June 26, 2017 – Erin Deo

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Erin Christine Deo is a mysterious woman. I only met her the one time, several years ago at the Cabaret de los Muertos, so it’d be a challenge to try and put her qualities into words; I never got to know her that well. There’s something undeniably magnetic about the woman, though. She seems to draw attention even a room filled with people, and I can’t quite put my finger on it. She wasn’t the only beautiful belly-dancer to perform that night, but when she left the venue in a glowing yellow cloak, into the night and down toward The Grand Hotel & Saloon, it seemed like all eyes were on her.

I’m not sure precisely what she’s up to these days, but her social media presence indicates that she’s still performing, still her lovely hippie self at, according to her page, “The Department of Sunshine and Rainbows.” She certainly has the confidence and stage presence, and this is one of my favorite photographs from both years that I covered the Cabaret de los Muertos.’

You can follow her on Istagram HERE.

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March 14, 2017 – Semana Santa

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In the Copper Canyon region, there’s a blend of old-world tradition and new-world tradition. Native rites and contemporary Catholicism blend together. During Holy Week (semana santa), there are a number of distinct rituals that play out.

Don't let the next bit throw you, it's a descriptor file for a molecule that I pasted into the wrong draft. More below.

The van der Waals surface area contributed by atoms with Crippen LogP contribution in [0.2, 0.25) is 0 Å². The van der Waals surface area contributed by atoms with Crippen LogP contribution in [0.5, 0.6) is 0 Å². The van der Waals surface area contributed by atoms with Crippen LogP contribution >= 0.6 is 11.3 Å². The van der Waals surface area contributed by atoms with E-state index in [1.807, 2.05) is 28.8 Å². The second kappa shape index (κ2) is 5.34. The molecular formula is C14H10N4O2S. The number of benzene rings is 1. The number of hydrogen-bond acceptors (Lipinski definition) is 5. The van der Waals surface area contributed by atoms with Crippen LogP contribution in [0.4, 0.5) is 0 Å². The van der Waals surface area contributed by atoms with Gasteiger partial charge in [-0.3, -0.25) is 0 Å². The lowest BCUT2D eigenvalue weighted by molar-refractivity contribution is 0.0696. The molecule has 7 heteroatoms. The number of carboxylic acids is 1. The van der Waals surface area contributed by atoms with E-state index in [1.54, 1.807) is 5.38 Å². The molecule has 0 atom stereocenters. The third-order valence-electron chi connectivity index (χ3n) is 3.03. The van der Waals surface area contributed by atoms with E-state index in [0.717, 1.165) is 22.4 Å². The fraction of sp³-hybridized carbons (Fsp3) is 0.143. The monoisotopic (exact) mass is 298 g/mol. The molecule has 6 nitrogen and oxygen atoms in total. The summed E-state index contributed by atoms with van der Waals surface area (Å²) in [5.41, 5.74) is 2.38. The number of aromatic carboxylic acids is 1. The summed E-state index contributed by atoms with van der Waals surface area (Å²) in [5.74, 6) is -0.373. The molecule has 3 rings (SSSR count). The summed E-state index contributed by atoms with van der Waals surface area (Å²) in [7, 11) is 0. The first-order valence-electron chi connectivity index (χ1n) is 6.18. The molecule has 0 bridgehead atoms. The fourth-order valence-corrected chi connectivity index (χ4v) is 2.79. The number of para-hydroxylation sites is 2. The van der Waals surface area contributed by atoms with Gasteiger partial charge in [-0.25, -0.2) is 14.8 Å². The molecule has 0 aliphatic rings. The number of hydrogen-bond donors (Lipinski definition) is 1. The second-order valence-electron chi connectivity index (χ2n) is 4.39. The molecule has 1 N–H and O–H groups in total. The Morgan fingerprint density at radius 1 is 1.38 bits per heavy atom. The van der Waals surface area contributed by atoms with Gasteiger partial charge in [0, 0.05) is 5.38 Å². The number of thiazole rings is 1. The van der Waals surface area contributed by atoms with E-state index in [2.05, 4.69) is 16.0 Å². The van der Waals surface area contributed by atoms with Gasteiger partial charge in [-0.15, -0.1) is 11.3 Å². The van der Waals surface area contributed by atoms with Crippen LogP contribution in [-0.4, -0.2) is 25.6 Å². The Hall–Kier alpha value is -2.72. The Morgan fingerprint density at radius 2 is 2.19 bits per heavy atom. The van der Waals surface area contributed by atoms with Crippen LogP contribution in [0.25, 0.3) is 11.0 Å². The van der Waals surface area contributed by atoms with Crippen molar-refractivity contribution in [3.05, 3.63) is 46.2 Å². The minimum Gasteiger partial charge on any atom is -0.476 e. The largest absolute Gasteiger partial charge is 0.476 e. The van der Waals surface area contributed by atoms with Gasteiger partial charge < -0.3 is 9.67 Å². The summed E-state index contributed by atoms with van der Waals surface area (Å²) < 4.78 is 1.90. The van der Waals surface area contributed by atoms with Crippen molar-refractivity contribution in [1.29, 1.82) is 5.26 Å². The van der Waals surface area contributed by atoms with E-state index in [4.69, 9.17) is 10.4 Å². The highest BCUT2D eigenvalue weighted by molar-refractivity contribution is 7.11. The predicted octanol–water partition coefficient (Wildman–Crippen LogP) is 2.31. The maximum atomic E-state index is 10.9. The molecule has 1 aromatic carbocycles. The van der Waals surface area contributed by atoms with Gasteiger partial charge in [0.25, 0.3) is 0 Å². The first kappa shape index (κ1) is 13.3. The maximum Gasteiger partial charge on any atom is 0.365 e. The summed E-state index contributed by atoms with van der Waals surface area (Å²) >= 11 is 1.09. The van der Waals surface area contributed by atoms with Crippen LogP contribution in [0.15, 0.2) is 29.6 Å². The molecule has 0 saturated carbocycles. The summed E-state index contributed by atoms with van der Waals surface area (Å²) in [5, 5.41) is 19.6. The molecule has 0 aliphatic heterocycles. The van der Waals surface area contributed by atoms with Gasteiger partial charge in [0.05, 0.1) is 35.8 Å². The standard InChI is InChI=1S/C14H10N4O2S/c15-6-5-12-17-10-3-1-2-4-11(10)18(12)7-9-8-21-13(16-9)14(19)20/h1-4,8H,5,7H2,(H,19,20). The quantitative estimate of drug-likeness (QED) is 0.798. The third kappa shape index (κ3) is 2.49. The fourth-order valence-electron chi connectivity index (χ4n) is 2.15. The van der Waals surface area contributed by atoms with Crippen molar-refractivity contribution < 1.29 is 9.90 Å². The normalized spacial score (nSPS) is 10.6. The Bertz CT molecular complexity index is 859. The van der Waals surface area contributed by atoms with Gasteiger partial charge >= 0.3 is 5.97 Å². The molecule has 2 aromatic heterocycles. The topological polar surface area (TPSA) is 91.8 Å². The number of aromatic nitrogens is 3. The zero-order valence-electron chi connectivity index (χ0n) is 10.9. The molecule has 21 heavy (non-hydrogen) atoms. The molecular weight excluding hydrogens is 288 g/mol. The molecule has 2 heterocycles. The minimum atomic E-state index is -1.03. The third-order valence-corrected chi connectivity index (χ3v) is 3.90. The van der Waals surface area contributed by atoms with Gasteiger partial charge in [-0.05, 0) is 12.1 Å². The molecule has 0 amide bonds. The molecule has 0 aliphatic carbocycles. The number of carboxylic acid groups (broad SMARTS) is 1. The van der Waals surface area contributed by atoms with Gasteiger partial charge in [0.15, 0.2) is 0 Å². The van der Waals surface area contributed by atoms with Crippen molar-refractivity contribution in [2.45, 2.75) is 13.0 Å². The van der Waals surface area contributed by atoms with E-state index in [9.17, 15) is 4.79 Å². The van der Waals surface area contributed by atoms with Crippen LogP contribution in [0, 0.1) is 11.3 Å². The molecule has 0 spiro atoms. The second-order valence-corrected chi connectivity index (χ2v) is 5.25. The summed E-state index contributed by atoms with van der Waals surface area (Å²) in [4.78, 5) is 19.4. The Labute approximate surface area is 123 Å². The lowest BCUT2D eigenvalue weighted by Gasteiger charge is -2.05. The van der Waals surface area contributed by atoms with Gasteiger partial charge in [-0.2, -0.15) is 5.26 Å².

Outside of Urique, in a small village called Coronado, the surrounding communities come together for an event surrounded by demons, angels, corn beer, and theatrics.

Several players paint themselves in black and white paint and arm themselves with swords, halloween masks, toy guns, and run around the chapel as symbolic demons attempting to penetrate and destroy the holiest site in the community. Other players, mostly young boys arms with spears, burst from the chapel doors and chase the demons away.

This goes on for a full twenty-four hours.

A procession, all of the other citizens who aren’t play-acting, light candles and walk both around and through the chapel, all throughout the night. Wreathes of smoke and fire-lit faces dot the black night. Folks on the side, attending to watch and cheer the defenders – like spectators at a sporting event – drink corn-beer and talk amongst themselves.

This is both spectacle and ritual, secular and religious, communal and personal.

It is one of the most unique expressions of faith and community I have ever seen in my entire life.

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